Diverticulitis is an infection caused by the inflammation or rapture of small bulging pouches in the lining of the digestive system. These pouches are called diverticula and are commonly found in the lower part of the colon. Usually, these pouches are harmless and do not cause any pain to the patient. However, due to too much pressure or force from hard stool, one or more of these pouches swell, causing severe abdominal pain, nausea, vomiting, and fever.
Patients, especially those over 40, may experience noticeable changes in their bowel habits. In mild cases, the pain and other symptoms are still tolerable. Mild cases of diverticulitis can be treated by modified diets, exercise, and antibiotics. Unfortunately, many patients ignore the early signs, leaving issues untreated. Patients with severe and recurring diverticulitis may experience constant and persistent pain in the lower abdomen. Other symptoms may also include frequent constipation, diarrhea, and blood in the stool.
The leading cause of diverticulitis is still unknown. However, it has been established that diverticula (the pouches) often grow in the naturally weak places of the colon. This article lists some of the possible causes and risk factors of diverticulitis.
Like any other part of the human body, the large intestine naturally becomes weaker with age. As a result, the lining of the intestine becomes thinner and more prone to being torn apart by external pressure and force. For instance, the passing of hard stool can trigger the formation of diverticula or small pouches in the walls of the colon.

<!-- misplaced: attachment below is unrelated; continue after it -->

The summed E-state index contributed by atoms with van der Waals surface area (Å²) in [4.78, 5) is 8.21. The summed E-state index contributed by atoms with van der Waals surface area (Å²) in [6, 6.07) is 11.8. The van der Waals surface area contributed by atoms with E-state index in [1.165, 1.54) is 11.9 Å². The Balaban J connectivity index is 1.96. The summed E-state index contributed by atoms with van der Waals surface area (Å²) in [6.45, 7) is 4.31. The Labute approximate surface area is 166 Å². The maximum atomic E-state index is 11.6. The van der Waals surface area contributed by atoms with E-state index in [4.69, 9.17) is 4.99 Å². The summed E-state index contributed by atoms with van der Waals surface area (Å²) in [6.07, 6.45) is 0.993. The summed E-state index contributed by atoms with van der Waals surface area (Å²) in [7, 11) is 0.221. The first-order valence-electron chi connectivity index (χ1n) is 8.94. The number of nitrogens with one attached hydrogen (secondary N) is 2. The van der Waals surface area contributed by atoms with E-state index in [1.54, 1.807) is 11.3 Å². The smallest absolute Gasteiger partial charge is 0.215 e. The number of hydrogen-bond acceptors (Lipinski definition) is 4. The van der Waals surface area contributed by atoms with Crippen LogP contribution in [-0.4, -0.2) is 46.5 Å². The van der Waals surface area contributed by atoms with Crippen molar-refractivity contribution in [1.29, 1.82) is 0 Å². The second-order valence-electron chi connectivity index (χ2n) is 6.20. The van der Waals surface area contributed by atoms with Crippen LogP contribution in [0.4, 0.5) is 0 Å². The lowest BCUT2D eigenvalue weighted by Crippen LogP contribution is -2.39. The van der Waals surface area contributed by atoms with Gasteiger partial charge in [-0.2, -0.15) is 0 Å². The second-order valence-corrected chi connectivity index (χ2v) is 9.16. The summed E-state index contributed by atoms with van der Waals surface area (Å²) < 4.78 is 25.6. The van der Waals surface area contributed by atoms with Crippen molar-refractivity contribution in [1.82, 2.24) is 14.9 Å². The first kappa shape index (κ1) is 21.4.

Diverticulitis can happen to anyone, but data shows it is more common among the elderly. For example, recent data shows that 15% of patients with diverticulosis are people over 40, and almost 50% of patients are over 60. The exact cause of diverticulitis is unknown, but most experts charge it to the natural deteriorating process of the cells in the human body.
Unfortunately, once a patient has developed diverticula, they are more likely to go away. This means the bleeding and inflammation occur repeatedly. The average life expectancy of people with diverticulitis depends on what age at which the first episode occurs. Younger people can generally live by following a strict diet, exercise routine, and clean lifestyle. However, older patients (55-65 years old) have an average life expectancy of 14 years.